Rick McGuire’s voice is a peerless conduit. Whether the Pile frontman is pressing his delivery down into a soft croon or unleashing a blood-curdling howl, the raw power he conveys is visceral. Take Green and Gray opener “Firewood”, for instance, where his bellowing voice oversees a pyre of guitar riffs being built up and promptly set ablaze. Alternately made of hovering quiet and sweeping drama, Firewood’s alternating passages of eerie stillness and over-the-top passionate belting seem to presage the band’s next move.
On the Boston band’s newest album, Pile is taken apart and remade. An experimental move for the trio of McGuire, Kris Kuss, and Alex Molini, All Fiction sees them expanding on their already vivid and gripping sound. Across the record, they pull in a menacing array of strings, keys, and discordant vocal effects; things scarcely found across the group’s prior seven albums. The influence of these adornments is clear from the first few stoic moments of “It Gets Closer.” Macabre strings pluck a few times as if just to warn you they’re there, before slowly fleshing out into an orchestral wash. Here, McGuire is acting less like a musician and more of a narrator, intoning darkly about an approaching threat; “It comes closer / Repeating over and over / Quieter, then colder.” In the moments where he takes a step back, his voice is replaced by a few stray plinks of a piano.
On the single “Poisons” McGuire and co. fight their way through a tangled arrangement. The metallic, clanking drum hits and muscular guitar riffs are just as stirring as the space between each note. McGuire’s affectation matches the staccato nature of the drums, each word falling slowly, but with force. As the band plays faster and faster, Pile pulls a bait-and-switch. We never get a climatic moment of payoff from the rising tension, as it ends abruptly, reverb and fuzz trailing in its wake.
Perhaps the most experimental moments on All Fiction are “Gardening Hours” and “Nude with a Suitcase. The former tilts slightly into post-punk, its guitars looping and jagged, its drums crashing with boundless weight. McGuire’s voice is distorted and dragged out indefinitely as the song trashes in fits and starts. “Gardening Hours” sounds like how an anxiety attack feels. “Nude with a Suitcase,” on the other hand, is a six-minute-long death march that would feel more at home on a late-era Radiohead album than a Pile record. Here McGuire sounds distant, muffled as though screaming through a cloth. An ominous, whirring synth hovers indefinitely while Kuss and Molini’s playing is closed in on by an organ’s lurching wail. After several movements, McGuire’s voice doubles, stretching out with autotune as he recites, “Just like losing my teeth in a guillotine dream / I’m free of my now former needs.”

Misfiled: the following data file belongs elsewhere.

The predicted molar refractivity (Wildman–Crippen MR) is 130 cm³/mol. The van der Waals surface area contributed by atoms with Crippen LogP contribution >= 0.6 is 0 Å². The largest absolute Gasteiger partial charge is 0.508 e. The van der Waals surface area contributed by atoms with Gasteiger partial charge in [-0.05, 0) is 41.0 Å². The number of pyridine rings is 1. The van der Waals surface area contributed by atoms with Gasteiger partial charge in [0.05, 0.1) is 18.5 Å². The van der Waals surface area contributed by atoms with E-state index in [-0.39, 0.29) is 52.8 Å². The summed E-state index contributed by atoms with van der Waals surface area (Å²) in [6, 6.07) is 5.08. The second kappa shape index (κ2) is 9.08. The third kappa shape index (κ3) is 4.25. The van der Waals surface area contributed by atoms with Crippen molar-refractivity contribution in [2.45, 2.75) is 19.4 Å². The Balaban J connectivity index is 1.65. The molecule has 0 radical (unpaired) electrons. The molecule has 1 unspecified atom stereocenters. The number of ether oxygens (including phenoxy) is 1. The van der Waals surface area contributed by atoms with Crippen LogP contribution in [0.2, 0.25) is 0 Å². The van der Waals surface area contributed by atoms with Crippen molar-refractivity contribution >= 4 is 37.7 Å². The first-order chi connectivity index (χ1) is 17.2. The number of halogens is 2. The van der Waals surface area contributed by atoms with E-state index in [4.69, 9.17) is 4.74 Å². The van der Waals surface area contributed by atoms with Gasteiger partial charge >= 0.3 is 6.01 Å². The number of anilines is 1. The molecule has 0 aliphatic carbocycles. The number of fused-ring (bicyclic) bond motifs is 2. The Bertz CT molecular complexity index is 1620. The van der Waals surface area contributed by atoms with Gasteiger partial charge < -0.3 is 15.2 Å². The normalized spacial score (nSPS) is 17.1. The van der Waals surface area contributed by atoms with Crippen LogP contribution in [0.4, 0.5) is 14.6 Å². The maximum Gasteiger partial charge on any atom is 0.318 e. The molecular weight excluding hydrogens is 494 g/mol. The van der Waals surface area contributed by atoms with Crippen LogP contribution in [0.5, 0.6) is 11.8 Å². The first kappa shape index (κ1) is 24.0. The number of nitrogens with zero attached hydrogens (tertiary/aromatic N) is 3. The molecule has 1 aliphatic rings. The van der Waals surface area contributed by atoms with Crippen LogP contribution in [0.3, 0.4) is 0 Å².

The album’s last song, “Neon Gray,” accomplishes the impossible, proving Pile still has uncharted territory. Perhaps their first offering that could be described as balletic, “Neon Gray” seems to float; drums hit only to undergird delicate synths. The keys here are bright, buoyant and blurred just enough to melt into one another like out-of-focus string lights. As it brings All Fiction to a close, it does so with an uncharacteristic lightness. Pile do rage very well, we’ve known this for years. It’s intriguing to learn they do tenderness just as well.
Pile is a band that hardly needs to take risks. Having churned out some of the most consistent, inimitable rock music of the last decade, they could have remained in one place forever and satisfied their audiences. That’s what makes the sonic pivot on All Fiction feel so special; the band changed because they wanted to, not because they had to.
Eric Bennett is a music critic with bylines at Post-Trash, The Grey Estates and The Alternative. They are also a co-host of Endless Scroll, a weekly podcast covering the intersection of music and internet culture. You can follow them on Twitter at @violet_by_hole.
Watch Rick Maguire of Pile play an exclusive live set for the Paste Studio cameras in Nashville on May 20, 2021.